Vacant buildings are often seen as signs of economic distress in a community. To NDC they can represent opportunities. Obsolete or surplus buildings can be recycled, restoring jobs and economic activity to what might otherwise be a wasted or neglected resource. Many communities have this kind of property, frequently the result of corporate downsizing or moves to other locations.
NDC has a long history of helping communities recycle such vacant or partially occupied real estate. Using tax benefits provided by the Internal Revenue Code, NDC has acquired underutilized properties from corporate (and individual) owners and redeveloped them so that they are once again contributing to the local economy.
Selected NDC Recycling Projects Include:
• A neglected landmark movie theater in the City of Easton, Pennsylvania, became a vibrant performing arts center when NDC acquired it from United Artists and worked with a community arts group to restore it to an important place in Easton’s downtown.
• An Eastman Kodak facility in Rensselaer, New York, had employed more than 1,000 people before it was closed. NDC acquired the entire complex of manufacturing, research, office and distribution buildings and worked with new owners, who renovated them for reuse, returning jobs and economic viability to the site.
• A 452-acre site in Lexington, Kentucky, mostly farmland with some small manufacturing and storage buildings, was donated to NDC by R.J. Reynolds. After a comprehensive planning process, NDC implemented a development program that blended commercial, residential and institutional uses with recreational and green space for the public. The land is now on the city’s tax rolls, with uses that generate both jobs and increase revenue for the region.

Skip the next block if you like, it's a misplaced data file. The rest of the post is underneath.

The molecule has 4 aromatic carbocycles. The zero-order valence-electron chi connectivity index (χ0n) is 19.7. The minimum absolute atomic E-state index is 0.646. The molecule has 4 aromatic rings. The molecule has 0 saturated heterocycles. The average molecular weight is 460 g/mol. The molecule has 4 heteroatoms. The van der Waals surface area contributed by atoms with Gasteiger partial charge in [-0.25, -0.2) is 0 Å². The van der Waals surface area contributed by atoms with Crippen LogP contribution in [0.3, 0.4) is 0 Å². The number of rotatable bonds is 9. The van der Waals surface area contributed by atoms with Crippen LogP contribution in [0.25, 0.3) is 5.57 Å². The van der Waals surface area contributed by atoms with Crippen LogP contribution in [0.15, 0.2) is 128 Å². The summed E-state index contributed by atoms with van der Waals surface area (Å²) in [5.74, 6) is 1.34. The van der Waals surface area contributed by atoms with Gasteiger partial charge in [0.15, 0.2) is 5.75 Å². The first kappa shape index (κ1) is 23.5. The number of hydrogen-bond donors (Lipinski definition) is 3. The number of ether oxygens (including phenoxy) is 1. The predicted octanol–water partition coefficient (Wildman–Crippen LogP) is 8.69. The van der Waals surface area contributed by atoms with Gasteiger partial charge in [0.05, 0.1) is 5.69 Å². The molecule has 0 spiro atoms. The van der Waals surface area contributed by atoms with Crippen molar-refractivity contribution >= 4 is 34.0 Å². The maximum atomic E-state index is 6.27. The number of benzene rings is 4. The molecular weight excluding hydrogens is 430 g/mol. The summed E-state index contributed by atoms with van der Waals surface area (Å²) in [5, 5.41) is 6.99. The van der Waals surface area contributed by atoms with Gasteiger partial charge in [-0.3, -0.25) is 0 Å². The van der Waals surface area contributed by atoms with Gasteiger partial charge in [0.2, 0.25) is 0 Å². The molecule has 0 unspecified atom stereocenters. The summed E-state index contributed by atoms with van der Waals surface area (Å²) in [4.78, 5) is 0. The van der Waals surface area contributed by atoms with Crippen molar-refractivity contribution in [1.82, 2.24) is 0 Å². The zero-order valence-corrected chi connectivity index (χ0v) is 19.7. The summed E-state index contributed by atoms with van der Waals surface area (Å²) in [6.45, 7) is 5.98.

• A former Levi Strauss clothing factory in Roswell, New Mexico, was acquired by NDC. A local company then converted it for use as a candy factory, making sweets that are sold throughout the U.S. and abroad.
• A shuttered distribution warehouse of the Pillowtex Corporation near Cincinnati, Ohio, was conveyed to NDC. It has now been redeveloped by a local developer, housing several manufacturing companies with a total employment level higher than it was in its previous use.
• An obsolete building in Longview, Texas, once a Kroger super market, was acquired by NDC for redevelopment. It was converted by a local developer into a multi-tenant manufacturing and distribution center.
• A manufacturing facility in Berkeley, California, vacated by Colgate-Palmolive, was acquired by NDC from Colgate. Working with a local developer, we recycled the facility, restoring employment and maintaining the site’s tax base.
• These transactions have been repeated in many other locations throughout the country and have included the recycling of a broad range of property types in addition to the ones cited above: unimproved land, breweries, factories, shipyards, department stores, banks, shuttered power plants, office buildings, warehouses, shopping centers and textile mills.